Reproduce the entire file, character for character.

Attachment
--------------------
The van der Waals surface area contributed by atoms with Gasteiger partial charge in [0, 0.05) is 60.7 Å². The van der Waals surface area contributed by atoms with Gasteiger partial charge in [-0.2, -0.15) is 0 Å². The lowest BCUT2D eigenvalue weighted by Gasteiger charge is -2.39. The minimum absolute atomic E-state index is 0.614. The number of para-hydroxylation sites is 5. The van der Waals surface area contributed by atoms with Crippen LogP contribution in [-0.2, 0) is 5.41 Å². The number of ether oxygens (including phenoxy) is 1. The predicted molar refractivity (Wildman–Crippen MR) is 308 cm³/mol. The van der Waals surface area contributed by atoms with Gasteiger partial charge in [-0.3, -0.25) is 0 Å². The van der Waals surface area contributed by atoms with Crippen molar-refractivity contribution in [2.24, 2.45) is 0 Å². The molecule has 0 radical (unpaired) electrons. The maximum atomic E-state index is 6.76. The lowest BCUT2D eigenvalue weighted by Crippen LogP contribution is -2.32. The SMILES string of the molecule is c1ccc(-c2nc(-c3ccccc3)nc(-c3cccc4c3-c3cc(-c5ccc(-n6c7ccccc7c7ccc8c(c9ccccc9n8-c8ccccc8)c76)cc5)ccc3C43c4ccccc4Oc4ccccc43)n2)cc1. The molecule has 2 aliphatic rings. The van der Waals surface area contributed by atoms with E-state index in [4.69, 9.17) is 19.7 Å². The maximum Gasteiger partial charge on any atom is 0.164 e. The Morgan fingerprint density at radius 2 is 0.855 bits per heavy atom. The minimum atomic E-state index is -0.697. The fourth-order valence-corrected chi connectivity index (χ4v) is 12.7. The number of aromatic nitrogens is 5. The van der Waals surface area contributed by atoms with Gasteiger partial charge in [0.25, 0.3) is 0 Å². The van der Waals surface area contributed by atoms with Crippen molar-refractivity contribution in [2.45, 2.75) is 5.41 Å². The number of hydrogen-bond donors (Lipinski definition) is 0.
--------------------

The van der Waals surface area contributed by atoms with Gasteiger partial charge in [0, 0.05) is 60.7 Å². The van der Waals surface area contributed by atoms with Gasteiger partial charge in [-0.2, -0.15) is 0 Å². The lowest BCUT2D eigenvalue weighted by Gasteiger charge is -2.39. The minimum absolute atomic E-state index is 0.614. The number of para-hydroxylation sites is 5. The van der Waals surface area contributed by atoms with Crippen LogP contribution in [-0.2, 0) is 5.41 Å². The number of ether oxygens (including phenoxy) is 1. The predicted molar refractivity (Wildman–Crippen MR) is 308 cm³/mol. The van der Waals surface area contributed by atoms with Gasteiger partial charge in [-0.3, -0.25) is 0 Å². The van der Waals surface area contributed by atoms with Crippen molar-refractivity contribution in [2.24, 2.45) is 0 Å². The molecule has 0 radical (unpaired) electrons. The maximum atomic E-state index is 6.76. The lowest BCUT2D eigenvalue weighted by Crippen LogP contribution is -2.32. The SMILES string of the molecule is c1ccc(-c2nc(-c3ccccc3)nc(-c3cccc4c3-c3cc(-c5ccc(-n6c7ccccc7c7ccc8c(c9ccccc9n8-c8ccccc8)c76)cc5)ccc3C43c4ccccc4Oc4ccccc43)n2)cc1. The molecule has 2 aliphatic rings. The van der Waals surface area contributed by atoms with E-state index in [4.69, 9.17) is 19.7 Å². The maximum Gasteiger partial charge on any atom is 0.164 e. The Morgan fingerprint density at radius 2 is 0.855 bits per heavy atom. The minimum atomic E-state index is -0.697. The fourth-order valence-corrected chi connectivity index (χ4v) is 12.7. The number of aromatic nitrogens is 5. The van der Waals surface area contributed by atoms with Gasteiger partial charge in [0.25, 0.3) is 0 Å². The van der Waals surface area contributed by atoms with Crippen molar-refractivity contribution in [2.45, 2.75) is 5.41 Å². The number of hydrogen-bond donors (Lipinski definition) is 0.